Obesity Report: How Does Your State Rank?

Mississippi and West Virginia top the state rankings for adult obesity with Colorado again at the bottom, according to the new annual report on obesity that gives just a hint of positive news in another year of rising rates.

Click on image to see how your state ranks.

Click on image to see how your state ranks.

For cancer risk, the state of obesity is a major concern. Aside from not smoking, staying a healthy weight is the single biggest lifestyle factor related to cancer risk. AICR estimates that overweight and obesity increase risk of 8 cancer types.

The State of Obesity is the 11th annual report on obesity rates from the Trust for America’s Health and the Robert Wood Johnson Foundation. (The report was formerly called F as in Fat.) For each state, the report looks at obesity-related cancers as well as heart disease and other health disorders related to obesity. You can also see each state’s policies on issues related to obesity.

Overall, the news is not good: Every state in our country has over one in five people obese; in 43 states, the rates are one in four. Adult obesity rates increased in six states over the past year, and did not decrease in any. More than one in ten children become obese at ages 2 to 5. As of the last available data, 2011-2012, nearly one out of three children and teens are overweight or obese.

The report also found many disparities, with obesity rates highest in the South and among Blacks, Latinos and lower-income, less-educated Americans. A special report on disparities found that almost half of African Americans, 43 percent of Latinos, 33 percent of Whites and 11 percent of Asian Americans were obese.

Here’s the positive: After decades of rising obesity rates among adults, the rate of increase is beginning to slow, according to the report. And national childhood obesity rate has remained stable.

The report issues high-priority recommendations, such as focusing on healthy food financing and improving nutrition and activity in schools and child care settings.

You can see how your state ranks and its obesity-related policies on their interactive site.


Get Your Kids to Eat More Plant-Based Foods in Honor of Earth Day!

With every meal, children develop their lifelong eating habits. The food choices they make while young can impact how their genes work later in life. Healthy kids make healthy adults, but only 39% of children ages 2 to 17 meet USDA recommendations for fiber, which is found in fruits, vegetables, whole grains and beans, and only 7% of children ages 2 to 19 meet recommendations for whole grains. Eating the types of foods listed above that contain natural fiber help combat cancer. Try these three simple steps to help your kids eat more plant-based foods, so they can be healthy now and later!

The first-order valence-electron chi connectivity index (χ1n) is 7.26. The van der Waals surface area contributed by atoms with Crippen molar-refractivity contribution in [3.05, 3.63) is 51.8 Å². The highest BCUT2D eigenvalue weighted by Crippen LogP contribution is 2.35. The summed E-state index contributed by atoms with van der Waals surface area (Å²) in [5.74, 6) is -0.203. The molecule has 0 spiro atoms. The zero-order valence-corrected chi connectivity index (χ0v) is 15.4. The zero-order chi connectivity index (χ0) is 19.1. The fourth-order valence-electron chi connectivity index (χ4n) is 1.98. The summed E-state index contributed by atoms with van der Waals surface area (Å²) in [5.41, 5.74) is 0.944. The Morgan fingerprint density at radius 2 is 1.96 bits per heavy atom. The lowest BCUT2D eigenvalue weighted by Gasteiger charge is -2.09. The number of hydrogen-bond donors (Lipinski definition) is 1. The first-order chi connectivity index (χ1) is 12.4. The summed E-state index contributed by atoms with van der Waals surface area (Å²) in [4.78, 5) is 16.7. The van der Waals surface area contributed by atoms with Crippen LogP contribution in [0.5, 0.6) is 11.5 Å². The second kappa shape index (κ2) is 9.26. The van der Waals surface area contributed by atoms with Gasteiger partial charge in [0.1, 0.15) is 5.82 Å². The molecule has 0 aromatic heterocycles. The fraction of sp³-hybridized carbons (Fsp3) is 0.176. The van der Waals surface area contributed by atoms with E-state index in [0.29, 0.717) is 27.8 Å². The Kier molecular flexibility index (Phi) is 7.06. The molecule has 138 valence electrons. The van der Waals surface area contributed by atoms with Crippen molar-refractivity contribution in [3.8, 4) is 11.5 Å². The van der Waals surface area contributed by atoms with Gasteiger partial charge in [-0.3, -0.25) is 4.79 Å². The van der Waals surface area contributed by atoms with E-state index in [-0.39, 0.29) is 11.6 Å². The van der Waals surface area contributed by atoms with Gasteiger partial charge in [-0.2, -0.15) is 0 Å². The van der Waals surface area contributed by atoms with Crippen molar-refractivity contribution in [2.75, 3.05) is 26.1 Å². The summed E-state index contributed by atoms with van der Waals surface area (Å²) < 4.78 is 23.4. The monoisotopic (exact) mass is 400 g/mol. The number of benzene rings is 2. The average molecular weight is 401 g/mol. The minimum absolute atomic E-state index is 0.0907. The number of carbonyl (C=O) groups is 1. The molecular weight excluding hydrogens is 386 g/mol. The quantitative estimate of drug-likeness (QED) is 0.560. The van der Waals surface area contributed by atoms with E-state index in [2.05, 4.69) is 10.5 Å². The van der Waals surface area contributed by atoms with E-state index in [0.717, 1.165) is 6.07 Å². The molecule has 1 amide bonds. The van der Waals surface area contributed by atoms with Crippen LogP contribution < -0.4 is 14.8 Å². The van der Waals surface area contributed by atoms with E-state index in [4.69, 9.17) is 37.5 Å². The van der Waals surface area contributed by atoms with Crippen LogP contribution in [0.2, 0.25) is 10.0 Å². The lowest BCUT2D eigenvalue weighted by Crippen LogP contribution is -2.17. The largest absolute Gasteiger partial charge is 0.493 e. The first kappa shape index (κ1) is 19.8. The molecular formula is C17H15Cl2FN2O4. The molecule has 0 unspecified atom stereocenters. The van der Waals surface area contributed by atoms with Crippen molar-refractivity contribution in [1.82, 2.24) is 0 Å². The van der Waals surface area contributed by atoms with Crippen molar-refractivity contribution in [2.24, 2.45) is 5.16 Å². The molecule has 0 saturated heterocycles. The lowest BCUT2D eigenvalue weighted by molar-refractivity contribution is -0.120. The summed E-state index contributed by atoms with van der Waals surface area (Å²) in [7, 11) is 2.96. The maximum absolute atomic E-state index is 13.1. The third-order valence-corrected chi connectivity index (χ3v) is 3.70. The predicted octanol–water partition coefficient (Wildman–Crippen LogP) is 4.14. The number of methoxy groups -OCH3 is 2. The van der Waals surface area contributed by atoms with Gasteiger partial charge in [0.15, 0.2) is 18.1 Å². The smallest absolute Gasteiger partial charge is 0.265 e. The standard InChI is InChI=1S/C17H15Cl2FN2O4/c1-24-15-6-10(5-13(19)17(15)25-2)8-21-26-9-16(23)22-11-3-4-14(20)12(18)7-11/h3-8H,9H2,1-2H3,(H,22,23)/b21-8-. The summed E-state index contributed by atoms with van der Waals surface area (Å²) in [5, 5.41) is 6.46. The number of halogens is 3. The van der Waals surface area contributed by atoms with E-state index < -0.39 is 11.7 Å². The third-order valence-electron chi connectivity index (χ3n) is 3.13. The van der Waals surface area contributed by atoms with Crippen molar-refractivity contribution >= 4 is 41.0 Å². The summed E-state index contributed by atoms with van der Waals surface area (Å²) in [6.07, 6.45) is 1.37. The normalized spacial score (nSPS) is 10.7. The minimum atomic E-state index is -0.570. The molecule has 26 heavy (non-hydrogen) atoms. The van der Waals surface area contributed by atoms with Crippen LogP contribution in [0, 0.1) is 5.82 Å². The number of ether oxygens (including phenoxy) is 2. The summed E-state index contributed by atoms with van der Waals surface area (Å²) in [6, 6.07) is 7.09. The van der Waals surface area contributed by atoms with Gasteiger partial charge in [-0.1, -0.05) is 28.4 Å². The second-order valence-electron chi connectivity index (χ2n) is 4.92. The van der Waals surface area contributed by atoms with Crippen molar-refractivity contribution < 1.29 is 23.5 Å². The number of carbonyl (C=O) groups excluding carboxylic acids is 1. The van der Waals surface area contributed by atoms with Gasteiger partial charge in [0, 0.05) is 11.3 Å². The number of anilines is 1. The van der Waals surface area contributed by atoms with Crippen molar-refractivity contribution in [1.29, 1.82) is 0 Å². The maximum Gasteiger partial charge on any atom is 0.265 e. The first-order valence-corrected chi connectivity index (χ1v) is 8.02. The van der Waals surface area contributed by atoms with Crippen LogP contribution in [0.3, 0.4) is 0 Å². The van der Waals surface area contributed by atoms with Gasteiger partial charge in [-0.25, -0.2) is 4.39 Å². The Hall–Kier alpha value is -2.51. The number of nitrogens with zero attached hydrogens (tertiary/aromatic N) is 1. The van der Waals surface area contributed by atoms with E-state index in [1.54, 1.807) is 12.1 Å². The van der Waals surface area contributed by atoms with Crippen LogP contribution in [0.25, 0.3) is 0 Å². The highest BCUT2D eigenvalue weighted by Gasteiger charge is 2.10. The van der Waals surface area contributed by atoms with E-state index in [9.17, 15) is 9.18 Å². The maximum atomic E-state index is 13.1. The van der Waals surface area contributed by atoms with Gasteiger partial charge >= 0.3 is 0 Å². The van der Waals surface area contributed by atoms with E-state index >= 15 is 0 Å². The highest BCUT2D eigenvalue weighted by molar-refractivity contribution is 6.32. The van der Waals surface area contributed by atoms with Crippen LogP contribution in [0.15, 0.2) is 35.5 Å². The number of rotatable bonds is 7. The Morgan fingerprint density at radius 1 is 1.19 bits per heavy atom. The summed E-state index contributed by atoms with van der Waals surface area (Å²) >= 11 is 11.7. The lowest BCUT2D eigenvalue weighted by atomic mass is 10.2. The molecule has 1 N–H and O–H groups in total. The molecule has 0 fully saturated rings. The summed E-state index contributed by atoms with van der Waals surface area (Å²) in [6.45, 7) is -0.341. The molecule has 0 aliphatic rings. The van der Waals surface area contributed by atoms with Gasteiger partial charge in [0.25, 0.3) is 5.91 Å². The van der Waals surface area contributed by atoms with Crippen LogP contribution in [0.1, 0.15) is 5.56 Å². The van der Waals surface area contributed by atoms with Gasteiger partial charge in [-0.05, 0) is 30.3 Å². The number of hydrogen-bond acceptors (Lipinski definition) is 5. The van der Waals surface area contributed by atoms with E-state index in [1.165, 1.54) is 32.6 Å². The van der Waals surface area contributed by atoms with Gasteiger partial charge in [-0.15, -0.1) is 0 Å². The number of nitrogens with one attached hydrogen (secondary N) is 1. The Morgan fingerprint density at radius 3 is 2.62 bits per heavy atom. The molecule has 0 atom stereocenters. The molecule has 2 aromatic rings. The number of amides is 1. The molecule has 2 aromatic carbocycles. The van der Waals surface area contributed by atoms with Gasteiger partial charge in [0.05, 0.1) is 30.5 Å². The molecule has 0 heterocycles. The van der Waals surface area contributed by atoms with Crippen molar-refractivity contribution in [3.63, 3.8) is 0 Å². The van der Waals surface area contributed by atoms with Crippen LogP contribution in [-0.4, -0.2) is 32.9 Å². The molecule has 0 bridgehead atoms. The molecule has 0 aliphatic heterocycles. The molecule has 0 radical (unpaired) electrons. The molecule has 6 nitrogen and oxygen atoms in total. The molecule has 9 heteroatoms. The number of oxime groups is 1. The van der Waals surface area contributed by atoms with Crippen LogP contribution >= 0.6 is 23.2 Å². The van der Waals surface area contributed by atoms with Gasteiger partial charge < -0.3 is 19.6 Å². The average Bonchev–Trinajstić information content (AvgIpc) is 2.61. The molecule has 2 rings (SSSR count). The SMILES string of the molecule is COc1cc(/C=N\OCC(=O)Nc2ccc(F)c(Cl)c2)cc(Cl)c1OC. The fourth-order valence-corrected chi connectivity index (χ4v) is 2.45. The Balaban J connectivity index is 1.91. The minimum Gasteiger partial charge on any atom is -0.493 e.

1)    Turn off the TV: Food companies spend billions on marketing campaigns that utilize television, Internet advertising, brand licensing, and games to promote food products may seem fun, but offer little nutritional value. Kids love the colorful packaging they see on sweets, cereals, and sodas, but don’t realize that the package hides an unhealthy product. Take the time to explain to your child that these companies care about getting their money and not whether they are healthy. Help your children outsmart food companies by introducing them to foods that come in natural packaging, like bananas, apples and oranges. Remember that children like eating foods that are visually appealing.  Cut fruits into fun shapes, serve them in creative ways, and have your kids help wash and prepare them Continue reading


Cut Childhood Obesity with 64 Calorie Cuts (On Average)

Drinking half a soda instead of the full can, eating six fewer French Fries, or playing basketball for about ten minutes are a few ways youths – on average – can cut the 64 daily calories a new study suggests is needed to reach the federal governments target goal for reducing childhood obesity by 2020.

The 64-calorie estimate is an average across the US population – with some kids needing to cut more calories and others fewer. It is not intended to stand in as a figure for any child, note the study authors.

The study was published online today in American Journal of Preventive Medicine.

Childhood obesity has more than tripled in the past three decades. Obese children are more likely to become obese adults. And obese adults are at increased risk of seven types of cancer, along with type 2 diabetes, heart disease, and other health disorders. Continue reading